Former Virginia Gov. Bob McDonnell’s attorneys cited recent statements by CD8 Candidate David Trone in their brief appealing McDonnell’s corruption conviction:
The consequences of the Government’s construction confirm why it cannot be the law. Extending bribery beyond efforts to direct a particular resolution of a specific governmental decision would upend the political process, vesting federal prosecutors with extraordinary supervisory power over every level of government. If “official action”includes anything that could “have the purpose or effect of exerting some influence” on any imaginable sovereign decision (Pet.App.54a), then every official and campaign donor risks indictment whenever heightened access is provided in close temporal proximity to contributions. That happens literally every day at political fundraisers nationwide. As one businessman seeking public office recently explained: “I sign my checks to buy access.” Bill Turque, David Trone Has Donated More than $150,000 to Republicans, Database Shows, WASH. POST, Jan. 28, 2016.
Now, there is an important legal difference between buying access via campaign donations – referenced here by Trone – and through direct gifts to the official. Nevertheless, McDonnell’s attorneys cite Trone’s statement as an explanation for why it’s acceptable that McDonnell used his powers as Governor to aid a businessman who gave him a Rolex and helped to pay for his daughter’s wedding.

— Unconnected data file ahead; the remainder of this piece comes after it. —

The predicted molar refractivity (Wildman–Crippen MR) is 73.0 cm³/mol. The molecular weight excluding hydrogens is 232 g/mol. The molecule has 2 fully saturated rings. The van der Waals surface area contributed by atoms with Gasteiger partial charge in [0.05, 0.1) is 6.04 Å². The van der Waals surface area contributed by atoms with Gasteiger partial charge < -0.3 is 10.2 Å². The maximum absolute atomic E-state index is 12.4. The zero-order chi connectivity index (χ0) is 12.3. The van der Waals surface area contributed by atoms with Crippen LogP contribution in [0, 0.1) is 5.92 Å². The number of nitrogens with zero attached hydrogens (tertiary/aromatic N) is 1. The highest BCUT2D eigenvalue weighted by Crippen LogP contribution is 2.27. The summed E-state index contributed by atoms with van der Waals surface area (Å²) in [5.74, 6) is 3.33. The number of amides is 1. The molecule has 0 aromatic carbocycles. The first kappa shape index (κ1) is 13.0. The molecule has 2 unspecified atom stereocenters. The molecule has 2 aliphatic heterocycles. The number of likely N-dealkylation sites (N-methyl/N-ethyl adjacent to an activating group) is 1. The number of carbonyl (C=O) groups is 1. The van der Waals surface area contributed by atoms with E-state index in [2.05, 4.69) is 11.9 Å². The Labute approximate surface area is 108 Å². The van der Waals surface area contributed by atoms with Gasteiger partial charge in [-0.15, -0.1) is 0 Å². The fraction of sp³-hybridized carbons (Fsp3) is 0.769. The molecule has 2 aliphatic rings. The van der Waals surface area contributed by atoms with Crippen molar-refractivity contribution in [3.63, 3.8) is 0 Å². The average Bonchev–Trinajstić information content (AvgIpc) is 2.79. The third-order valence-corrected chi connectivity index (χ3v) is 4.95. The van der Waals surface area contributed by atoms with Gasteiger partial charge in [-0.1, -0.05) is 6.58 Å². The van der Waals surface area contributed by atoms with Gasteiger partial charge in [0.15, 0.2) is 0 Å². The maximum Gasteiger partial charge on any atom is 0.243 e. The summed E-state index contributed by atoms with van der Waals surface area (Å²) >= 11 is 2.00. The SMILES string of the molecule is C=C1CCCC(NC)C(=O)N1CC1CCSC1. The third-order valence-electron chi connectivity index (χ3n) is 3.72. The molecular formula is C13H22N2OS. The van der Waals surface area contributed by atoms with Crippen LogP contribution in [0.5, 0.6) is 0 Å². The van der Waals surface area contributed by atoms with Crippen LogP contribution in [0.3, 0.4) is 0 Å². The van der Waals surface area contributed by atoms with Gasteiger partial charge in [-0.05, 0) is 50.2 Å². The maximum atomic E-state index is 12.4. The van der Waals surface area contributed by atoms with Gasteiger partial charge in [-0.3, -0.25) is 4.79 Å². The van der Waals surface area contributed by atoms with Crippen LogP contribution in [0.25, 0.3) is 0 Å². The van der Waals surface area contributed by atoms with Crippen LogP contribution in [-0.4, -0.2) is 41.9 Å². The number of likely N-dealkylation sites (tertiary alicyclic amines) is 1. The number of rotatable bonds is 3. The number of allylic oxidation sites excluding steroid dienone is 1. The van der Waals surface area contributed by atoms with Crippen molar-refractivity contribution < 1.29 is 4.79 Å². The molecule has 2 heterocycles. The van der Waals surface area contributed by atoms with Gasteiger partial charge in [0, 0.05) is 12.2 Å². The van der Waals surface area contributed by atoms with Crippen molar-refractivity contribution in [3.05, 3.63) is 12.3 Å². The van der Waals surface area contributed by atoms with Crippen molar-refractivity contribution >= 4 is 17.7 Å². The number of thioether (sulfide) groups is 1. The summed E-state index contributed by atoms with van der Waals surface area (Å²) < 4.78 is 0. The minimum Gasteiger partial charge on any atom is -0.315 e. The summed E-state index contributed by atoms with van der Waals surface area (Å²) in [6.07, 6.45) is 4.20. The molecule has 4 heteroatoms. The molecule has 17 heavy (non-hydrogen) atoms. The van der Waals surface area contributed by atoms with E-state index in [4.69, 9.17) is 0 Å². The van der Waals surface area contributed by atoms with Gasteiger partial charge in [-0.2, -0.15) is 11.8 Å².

Cynicism about the process is helping to power both Donald Trump and Bernie Sanders’ campaigns in very different ways. Sanders decries the corruption of American politics through corporate campaign donations.
Like Trump, Trone says forthrightly that, of course, he was “buying access.” A central basis of the Trump and the Trone campaigns is that they are so rich that they cannot be bought. Their wealth has become a qualification for office.
His campaign t-shirts even brag “NO PACs, NO Corporations, NO Lobbyists.” While a great slogan, the fact remains that David Trone runs a company that makes exactly these sorts of donations and that company employs lobbyists. The Center for Responsive Politics reports that, for example, Total Wine gave $12,500 to support Mitt Romney‘s presidential campaign.
I’m not bothered that Trone has a lot of money or is stimulating the economy by spending so much of it on his campaign. But why Trone thinks that he is a superior candidate because he is the corrupter rather than the corrupted remains a mystery to me.